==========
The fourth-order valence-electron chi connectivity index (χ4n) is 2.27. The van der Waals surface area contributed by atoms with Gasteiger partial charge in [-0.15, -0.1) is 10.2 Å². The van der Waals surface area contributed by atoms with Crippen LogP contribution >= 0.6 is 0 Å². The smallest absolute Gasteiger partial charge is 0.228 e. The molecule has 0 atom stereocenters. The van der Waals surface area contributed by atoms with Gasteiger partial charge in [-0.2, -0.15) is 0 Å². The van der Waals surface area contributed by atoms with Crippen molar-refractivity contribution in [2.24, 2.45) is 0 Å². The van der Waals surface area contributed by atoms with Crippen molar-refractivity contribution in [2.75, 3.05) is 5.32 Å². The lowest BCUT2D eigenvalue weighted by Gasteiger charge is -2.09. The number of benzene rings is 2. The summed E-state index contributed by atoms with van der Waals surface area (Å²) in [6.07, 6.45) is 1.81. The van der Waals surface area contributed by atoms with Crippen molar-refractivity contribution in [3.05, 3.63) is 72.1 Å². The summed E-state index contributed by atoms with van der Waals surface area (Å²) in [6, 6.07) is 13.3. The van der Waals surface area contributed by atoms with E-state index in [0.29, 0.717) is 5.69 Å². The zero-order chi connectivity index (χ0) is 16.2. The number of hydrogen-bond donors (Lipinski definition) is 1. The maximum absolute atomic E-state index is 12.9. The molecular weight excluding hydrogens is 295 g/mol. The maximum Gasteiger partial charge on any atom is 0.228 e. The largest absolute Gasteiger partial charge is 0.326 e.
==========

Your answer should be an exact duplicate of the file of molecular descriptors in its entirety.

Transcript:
The fourth-order valence-electron chi connectivity index (χ4n) is 2.27. The van der Waals surface area contributed by atoms with Gasteiger partial charge in [-0.15, -0.1) is 10.2 Å². The van der Waals surface area contributed by atoms with Crippen LogP contribution >= 0.6 is 0 Å². The smallest absolute Gasteiger partial charge is 0.228 e. The molecule has 0 atom stereocenters. The van der Waals surface area contributed by atoms with Gasteiger partial charge in [-0.2, -0.15) is 0 Å². The van der Waals surface area contributed by atoms with Crippen molar-refractivity contribution in [2.24, 2.45) is 0 Å². The van der Waals surface area contributed by atoms with Crippen molar-refractivity contribution in [2.75, 3.05) is 5.32 Å². The lowest BCUT2D eigenvalue weighted by Gasteiger charge is -2.09. The number of benzene rings is 2. The summed E-state index contributed by atoms with van der Waals surface area (Å²) in [6.07, 6.45) is 1.81. The van der Waals surface area contributed by atoms with Crippen molar-refractivity contribution in [3.05, 3.63) is 72.1 Å². The summed E-state index contributed by atoms with van der Waals surface area (Å²) in [6, 6.07) is 13.3. The van der Waals surface area contributed by atoms with E-state index in [0.29, 0.717) is 5.69 Å². The zero-order chi connectivity index (χ0) is 16.2. The number of hydrogen-bond donors (Lipinski definition) is 1. The maximum absolute atomic E-state index is 12.9. The molecular weight excluding hydrogens is 295 g/mol. The maximum Gasteiger partial charge on any atom is 0.228 e. The largest absolute Gasteiger partial charge is 0.326 e.